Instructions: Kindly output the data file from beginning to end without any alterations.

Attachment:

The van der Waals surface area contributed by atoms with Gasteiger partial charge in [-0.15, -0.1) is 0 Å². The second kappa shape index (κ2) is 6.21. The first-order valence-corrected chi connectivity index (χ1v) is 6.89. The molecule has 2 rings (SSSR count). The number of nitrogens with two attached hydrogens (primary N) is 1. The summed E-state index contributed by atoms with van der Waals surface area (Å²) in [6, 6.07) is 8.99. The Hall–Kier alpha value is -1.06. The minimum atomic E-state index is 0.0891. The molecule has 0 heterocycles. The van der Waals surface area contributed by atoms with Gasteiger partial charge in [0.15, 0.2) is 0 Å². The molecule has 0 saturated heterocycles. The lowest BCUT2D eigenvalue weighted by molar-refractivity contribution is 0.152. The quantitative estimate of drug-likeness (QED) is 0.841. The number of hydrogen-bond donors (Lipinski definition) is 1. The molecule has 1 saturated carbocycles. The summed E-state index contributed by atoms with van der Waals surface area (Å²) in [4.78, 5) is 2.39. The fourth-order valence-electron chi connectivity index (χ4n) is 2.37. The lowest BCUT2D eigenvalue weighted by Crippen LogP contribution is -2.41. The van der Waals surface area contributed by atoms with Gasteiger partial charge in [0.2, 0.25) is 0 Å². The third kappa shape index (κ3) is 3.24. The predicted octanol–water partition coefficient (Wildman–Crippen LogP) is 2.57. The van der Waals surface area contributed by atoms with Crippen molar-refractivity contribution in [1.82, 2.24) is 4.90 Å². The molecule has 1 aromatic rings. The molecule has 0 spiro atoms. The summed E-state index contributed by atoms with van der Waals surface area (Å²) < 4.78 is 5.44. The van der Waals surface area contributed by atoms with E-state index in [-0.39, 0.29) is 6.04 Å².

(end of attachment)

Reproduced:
The van der Waals surface area contributed by atoms with Gasteiger partial charge in [-0.15, -0.1) is 0 Å². The second kappa shape index (κ2) is 6.21. The first-order valence-corrected chi connectivity index (χ1v) is 6.89. The molecule has 2 rings (SSSR count). The number of nitrogens with two attached hydrogens (primary N) is 1. The summed E-state index contributed by atoms with van der Waals surface area (Å²) in [6, 6.07) is 8.99. The Hall–Kier alpha value is -1.06. The minimum atomic E-state index is 0.0891. The molecule has 0 heterocycles. The van der Waals surface area contributed by atoms with Gasteiger partial charge in [0.15, 0.2) is 0 Å². The molecule has 0 saturated heterocycles. The lowest BCUT2D eigenvalue weighted by molar-refractivity contribution is 0.152. The quantitative estimate of drug-likeness (QED) is 0.841. The number of hydrogen-bond donors (Lipinski definition) is 1. The molecule has 1 saturated carbocycles. The summed E-state index contributed by atoms with van der Waals surface area (Å²) in [4.78, 5) is 2.39. The fourth-order valence-electron chi connectivity index (χ4n) is 2.37. The lowest BCUT2D eigenvalue weighted by Crippen LogP contribution is -2.41. The van der Waals surface area contributed by atoms with Gasteiger partial charge in [0.2, 0.25) is 0 Å². The third kappa shape index (κ3) is 3.24. The predicted octanol–water partition coefficient (Wildman–Crippen LogP) is 2.57. The van der Waals surface area contributed by atoms with Crippen molar-refractivity contribution in [1.82, 2.24) is 4.90 Å². The molecule has 1 aromatic rings. The molecule has 0 spiro atoms. The summed E-state index contributed by atoms with van der Waals surface area (Å²) < 4.78 is 5.44. The van der Waals surface area contributed by atoms with E-state index in [-0.39, 0.29) is 6.04 Å².